Identity

Identity is an award-winning full service live and virtual events agency.

Westham, United Kingdom
Founded: 2000
Staff: 100
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Skills
Event & Experiential
Conference & Event Production
digital agency
Exhibition design & management
Live events
Live Experience
3D Rendering
virtual events
Virtual Reality Production
roadshows

and 9 more

Clients
Siemens
Cisco
NATO
Harley Davidson
SKY
Shell
amazon
royal navy
new balance
Eurotunnel Le Shuttle

and 2 more

Sector Experience

esports
Finance
Technology
Automotive, Business to Business, Charity, Construction, Cosmetics/Beauty, Education, Fashion, Financial, FMCG, Healthcare, Industrial, IT, Leisure, Professional service, Property, Public sector, Retail, Technology, Telecoms, Tourism, Travel, Utilities
government sector
Hospitality
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The secrets to making human experiences in a virtual world

by Antonia Gietzen

28 October 2020 10:58am

There’s no getting around it, we live in a world that is permeated by Slack stand-ups, Teams tea breaks, and the ubiquitous Zoom. This post-COVID-19 human behaviour has accelerated the virtual economy and changed the way businesses communicate both internally and externally forever.

Learning to manoeuvre through these waters is challenging for even the most technologically proficient future-focused folks. Phillip Maggs, senior digital producer at Identity, shares five tips for creating human experiences in the virtual age.

1. Create moments in time

In Chip & Dan Heath’s 2017 book The Power of Moments, the authors postulate that every experience that we’ve ever had are defined by small moments which we don’t notice, but are actually key to how we perceive an event.

The key takeaways from this method for defining more memorable and engaging moments are created from one or more of the four elements:

Elevation — memorable delight

Insight — understanding of ourselves or the world

Pride — moments of achievement or courage

Connection — when we share them with others

Whilst I strongly suggest that you read the book in full, it’s a given that event professionals with their hard-earned experience of crafting meaningful moments are perfectly positioned to deliver truly memorable experiences virtually anywhere! Lean into what you know about creating peak moments of joy and back it up with making mechanisms for reward throughout the event.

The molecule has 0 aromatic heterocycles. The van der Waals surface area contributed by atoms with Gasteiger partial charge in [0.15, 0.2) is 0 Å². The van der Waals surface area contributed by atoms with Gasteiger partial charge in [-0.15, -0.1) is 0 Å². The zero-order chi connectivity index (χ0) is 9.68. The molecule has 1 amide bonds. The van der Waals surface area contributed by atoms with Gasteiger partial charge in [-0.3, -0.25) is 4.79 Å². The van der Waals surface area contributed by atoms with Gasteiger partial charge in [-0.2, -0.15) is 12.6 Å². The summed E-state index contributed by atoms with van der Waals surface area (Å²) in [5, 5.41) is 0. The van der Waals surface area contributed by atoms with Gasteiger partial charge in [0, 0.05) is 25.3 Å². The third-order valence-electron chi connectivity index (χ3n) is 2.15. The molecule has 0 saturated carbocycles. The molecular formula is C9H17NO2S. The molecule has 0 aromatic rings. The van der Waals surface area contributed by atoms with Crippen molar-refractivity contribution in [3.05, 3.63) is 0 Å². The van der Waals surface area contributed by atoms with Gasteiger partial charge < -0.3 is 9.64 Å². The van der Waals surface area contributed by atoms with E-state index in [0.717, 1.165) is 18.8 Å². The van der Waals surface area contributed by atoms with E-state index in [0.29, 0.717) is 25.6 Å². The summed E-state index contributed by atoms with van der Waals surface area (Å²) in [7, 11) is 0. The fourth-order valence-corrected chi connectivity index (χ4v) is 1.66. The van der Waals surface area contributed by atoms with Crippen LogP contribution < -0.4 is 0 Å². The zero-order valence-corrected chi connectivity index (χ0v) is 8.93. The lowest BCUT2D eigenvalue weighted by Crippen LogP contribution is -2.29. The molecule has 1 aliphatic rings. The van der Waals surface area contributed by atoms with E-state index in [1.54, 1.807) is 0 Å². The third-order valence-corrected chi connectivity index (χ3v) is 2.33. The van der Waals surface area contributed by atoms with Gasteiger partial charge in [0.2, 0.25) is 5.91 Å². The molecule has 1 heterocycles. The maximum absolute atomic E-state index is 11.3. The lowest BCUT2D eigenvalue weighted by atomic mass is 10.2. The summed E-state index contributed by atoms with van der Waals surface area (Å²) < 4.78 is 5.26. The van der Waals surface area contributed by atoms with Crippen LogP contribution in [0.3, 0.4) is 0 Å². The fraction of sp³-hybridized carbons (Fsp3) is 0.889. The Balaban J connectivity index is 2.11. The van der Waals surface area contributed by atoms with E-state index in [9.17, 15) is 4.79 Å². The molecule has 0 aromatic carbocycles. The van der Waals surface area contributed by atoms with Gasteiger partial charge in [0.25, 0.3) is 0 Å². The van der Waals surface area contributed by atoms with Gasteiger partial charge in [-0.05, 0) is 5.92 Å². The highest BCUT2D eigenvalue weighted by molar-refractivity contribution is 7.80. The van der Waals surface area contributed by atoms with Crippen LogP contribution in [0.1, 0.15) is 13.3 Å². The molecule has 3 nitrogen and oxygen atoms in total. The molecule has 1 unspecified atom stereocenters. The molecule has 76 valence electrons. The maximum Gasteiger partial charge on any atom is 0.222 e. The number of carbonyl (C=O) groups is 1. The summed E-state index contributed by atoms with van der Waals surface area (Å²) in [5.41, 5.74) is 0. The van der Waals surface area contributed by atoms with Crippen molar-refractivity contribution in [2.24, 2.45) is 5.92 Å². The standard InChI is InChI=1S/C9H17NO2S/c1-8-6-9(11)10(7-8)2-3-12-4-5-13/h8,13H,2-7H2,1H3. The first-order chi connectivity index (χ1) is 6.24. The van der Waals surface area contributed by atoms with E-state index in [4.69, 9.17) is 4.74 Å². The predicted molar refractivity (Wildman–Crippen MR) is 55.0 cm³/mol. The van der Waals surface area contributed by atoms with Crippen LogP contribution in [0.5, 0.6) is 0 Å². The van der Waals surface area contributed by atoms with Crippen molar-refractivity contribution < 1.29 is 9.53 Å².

2. Focus on people, not platform

“The best virtual events deliver a brilliant experience for both the presenters and the attendees.”

When it comes to digital broadcasts, the right speakers are vital. Finding and then supporting them is the heart of many virtual events. From a technical perspective, try and make things as seamless as possible for them whether they are in Extended Reality Studio setup or contributing remotely from home. Think of the 4 Cs:

Connectivity – When you are facilitating discussion, you’re only as fast as your slowest connection so don’t leave anything to chance. Test and backup every connection possible!

Community – Don’t let remote participants feel like second class citizens. Engage with rehearsals in the same way as a physical event and create connected virtual greenrooms so everyone can chat naturally before showtime

Camera – Great lighting and clean audio will do wonders for even the most ‘potato’-like webcam. Make sure there’s clean, warm light evenly on the face and try and use an external microphone that’s placed as close to the speaker as possible

Comfort – There are multiple reasons live TV consistently produces quality shows. The focus on all the areas around the presenter from teleprompters to dedicated stage managers all contribute to the speaker’s comfort on camera and all of these techniques can be replicated virtually

Attracting attendees to virtual events is in some ways more difficult than physical events, where incentives are clear. Therefore, understanding their needs and motivations is key. Once at a virtual event, the risk of losing your people is just a mouse click away. And, indeed, one size won’t fit all attendees.